Venue/Location: Mission Theater, 1624 N.W. Glisan St., Phone: (503) 224-0166
Date: Tuesday, November 15, 2011 - 7:00 AM
OMSI Science Pub - Blue Revolution: A Water Ethic for America
Presented by Cynthia Barnett, newspaper and magazine journalist for 25 years
Admission: $5 suggested cover charge
Science Pub is open to ages 21+, or minor with adult.
Doors open at 5:00pm. Most Science Pubs fill quickly, so come early to get a seat!
Americans see water as abundant and cheap: we turn on the faucet and out it gushes, for less than a penny a gallon. We use more water than any other culture in the world, much to quench what’s now our largest crop – the lawn. Yet most Americans cannot name the river or aquifer that flows to our taps, irrigates our food, and produces our electricity. And most don’t realize these freshwater sources are in deep trouble.
At this Science Pub, hear from award-winning journalist Cynthia Barnett about her new book, Blue Revolution: Unmaking America's Water Crisis. It describes a water crisis driven by a mechanical culture that encouraged everyone, from homeowners to farmers to utilities, to tap more and more. The best solution, she argues, also happens to be the simplest and least expensive: a water ethic for America. As the green movement helped build awareness about energy and sustainability, so a blue movement will reconnect Americans to their water. Avoiding past mistakes, living within our water means, and turning to “local water” as we do local foods are all part of this new, blue revolution.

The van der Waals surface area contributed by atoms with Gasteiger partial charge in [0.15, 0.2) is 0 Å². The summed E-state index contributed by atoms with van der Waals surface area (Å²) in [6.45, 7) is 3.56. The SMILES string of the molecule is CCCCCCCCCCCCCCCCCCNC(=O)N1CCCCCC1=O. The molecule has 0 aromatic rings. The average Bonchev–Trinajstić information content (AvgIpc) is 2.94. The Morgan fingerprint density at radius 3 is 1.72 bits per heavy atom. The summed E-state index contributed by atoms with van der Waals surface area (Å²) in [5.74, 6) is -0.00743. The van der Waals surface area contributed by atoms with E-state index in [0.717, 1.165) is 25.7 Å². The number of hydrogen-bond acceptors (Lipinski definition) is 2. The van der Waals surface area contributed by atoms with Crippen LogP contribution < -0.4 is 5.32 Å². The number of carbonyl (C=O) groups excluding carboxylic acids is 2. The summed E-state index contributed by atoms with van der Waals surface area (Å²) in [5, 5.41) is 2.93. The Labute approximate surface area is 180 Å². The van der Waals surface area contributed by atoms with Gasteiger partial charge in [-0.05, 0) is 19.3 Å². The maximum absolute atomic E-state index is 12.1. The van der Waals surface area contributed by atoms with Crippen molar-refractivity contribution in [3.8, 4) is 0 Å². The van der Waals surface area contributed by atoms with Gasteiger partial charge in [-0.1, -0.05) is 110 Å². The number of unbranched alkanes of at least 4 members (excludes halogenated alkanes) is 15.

Cynthia Barnett has been a newspaper and magazine journalist for 25 years. She has reported on freshwater issues from the Suwannee River to Singapore. Her first book, Mirage: Florida and the Vanishing Water of the Eastern U.S., won the gold medal for best nonfiction in the Florida book awards and was chosen for "One Community/One Book" reads in thirty Florida counties. Her other awards include a national Sigma Delta Chi prize for investigative magazine reporting and eight Green Eyeshades, which recognize outstanding journalism in 11 Southeastern states. Ms. Barnett earned her master’s degree in environmental history and was the recipient of a Knight-Wallace Fellowship at the University of Michigan, where she studied freshwater supply.